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Winter Growing

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Winter Growing

Post  yolos on 10/16/2015, 10:18 am

I found a great website talking about growing in the fall and winter.  This particular link shows the veggie varieties to grow in winter under row cover.  I don't know if this blogger knows what she is talking about but it sounds good and she gives links to other websites that also talk about winter growing.  Here is a sample.  There is a tab titled "Winter Growing" that has a lot of different articles.  Including what type of row cover she uses or recommends.
http://www.motherofahubbard.com/10-vegetables-more-cold-hardy-than-kale/

Here is the home page for Mother of a Hubbard
http://www.motherofahubbard.com/

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Re: Winter Growing

Post  sanderson on 10/16/2015, 3:10 pm

Thanks, Yolos. Nice article.

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Re: Winter Growing

Post  Marc Iverson on 10/17/2015, 12:11 am

Interesting article. I've been wondering about collards, since I've read such good things about them fairly recently. I got a packet of seeds somewhere, but then read they should be planted in spring. Dunno whether I should just pick up with them next year.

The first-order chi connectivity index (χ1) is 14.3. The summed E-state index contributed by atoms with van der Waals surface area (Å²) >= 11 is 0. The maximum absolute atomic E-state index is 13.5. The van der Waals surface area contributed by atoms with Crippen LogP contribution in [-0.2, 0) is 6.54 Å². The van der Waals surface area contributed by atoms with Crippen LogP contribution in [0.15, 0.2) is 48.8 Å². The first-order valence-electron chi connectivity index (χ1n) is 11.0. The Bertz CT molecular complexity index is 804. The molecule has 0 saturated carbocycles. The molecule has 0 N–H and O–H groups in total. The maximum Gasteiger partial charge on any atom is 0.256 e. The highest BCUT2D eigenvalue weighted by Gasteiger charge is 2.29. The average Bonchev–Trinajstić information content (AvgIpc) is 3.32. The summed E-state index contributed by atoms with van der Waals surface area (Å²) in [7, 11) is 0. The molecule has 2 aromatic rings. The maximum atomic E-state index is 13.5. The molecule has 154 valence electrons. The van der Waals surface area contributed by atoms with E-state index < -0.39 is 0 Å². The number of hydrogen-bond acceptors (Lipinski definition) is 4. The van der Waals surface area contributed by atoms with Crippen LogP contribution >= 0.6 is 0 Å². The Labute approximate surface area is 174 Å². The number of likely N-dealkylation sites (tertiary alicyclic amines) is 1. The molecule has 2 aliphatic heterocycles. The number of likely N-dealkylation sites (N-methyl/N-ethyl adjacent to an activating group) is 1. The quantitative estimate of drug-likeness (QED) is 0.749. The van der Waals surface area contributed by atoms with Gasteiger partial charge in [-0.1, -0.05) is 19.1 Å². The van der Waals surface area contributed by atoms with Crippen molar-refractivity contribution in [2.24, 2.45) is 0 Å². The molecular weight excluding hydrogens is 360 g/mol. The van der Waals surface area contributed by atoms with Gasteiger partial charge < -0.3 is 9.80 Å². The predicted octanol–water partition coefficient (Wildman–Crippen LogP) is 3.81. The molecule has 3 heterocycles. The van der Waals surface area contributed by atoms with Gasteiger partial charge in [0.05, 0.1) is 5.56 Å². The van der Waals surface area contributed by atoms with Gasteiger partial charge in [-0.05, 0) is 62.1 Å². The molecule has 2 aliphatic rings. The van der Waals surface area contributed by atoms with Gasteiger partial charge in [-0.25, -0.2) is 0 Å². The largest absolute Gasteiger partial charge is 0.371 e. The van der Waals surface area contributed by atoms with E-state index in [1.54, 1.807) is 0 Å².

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Re: Winter Growing

Post  Scorpio Rising on 10/17/2015, 12:50 pm

I just saw that myself, yolos! Great article, and good advice about cover and varieties that do well. I will do better next year, just learning!

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Re: Winter Growing

Post  yolos on 10/17/2015, 1:09 pm


I like this chart.  It is from the website Mother of a Hubbard linked above.

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Re: Winter Growing

Post  Scorpio Rising on 10/17/2015, 2:54 pm

Me too! Thanks!

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Re: Winter Growing

Post  Mikesgardn on 10/18/2015, 6:13 pm

@Marc Iverson wrote:Interesting article. I've been wondering about collards, since I've read such good things about them fairly recently.  I got a packet of seeds somewhere, but then read they should be planted in spring.   Dunno whether I should just pick up with them next year.
I've learned that collards are best as a fall planting.  Frost is supposed to sweeten them.  I purchased transplants in early September.  Here is how they look now, after one night of frost.

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Re: Winter Growing

Post  Scorpio Rising on 10/18/2015, 8:28 pm

They look nice, Mike! I cleaned my whole SFG out today with the exception of some Swiss chard...hope it makes it tonight, supposed to be upper 20s.

Collards are the new kale, according to some online sources! Funny, cheap peasant food is actually the good stuff! Beans, greens, and home grown!

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Re: Winter Growing

Post  Marc Iverson on 10/18/2015, 11:46 pm

They look really healthy, Mikesgardn. I'm going to have to experiment with them soon, but I guess it's too late this year. I wish our local nurseries had them; I'd just go by a four-pack.

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Re: Winter Growing

Post  has55 on 10/19/2015, 9:50 am

Mikesgardn. Impressive. Almost makes me want to cry. It's a beautiful picture. Thank you for sharing.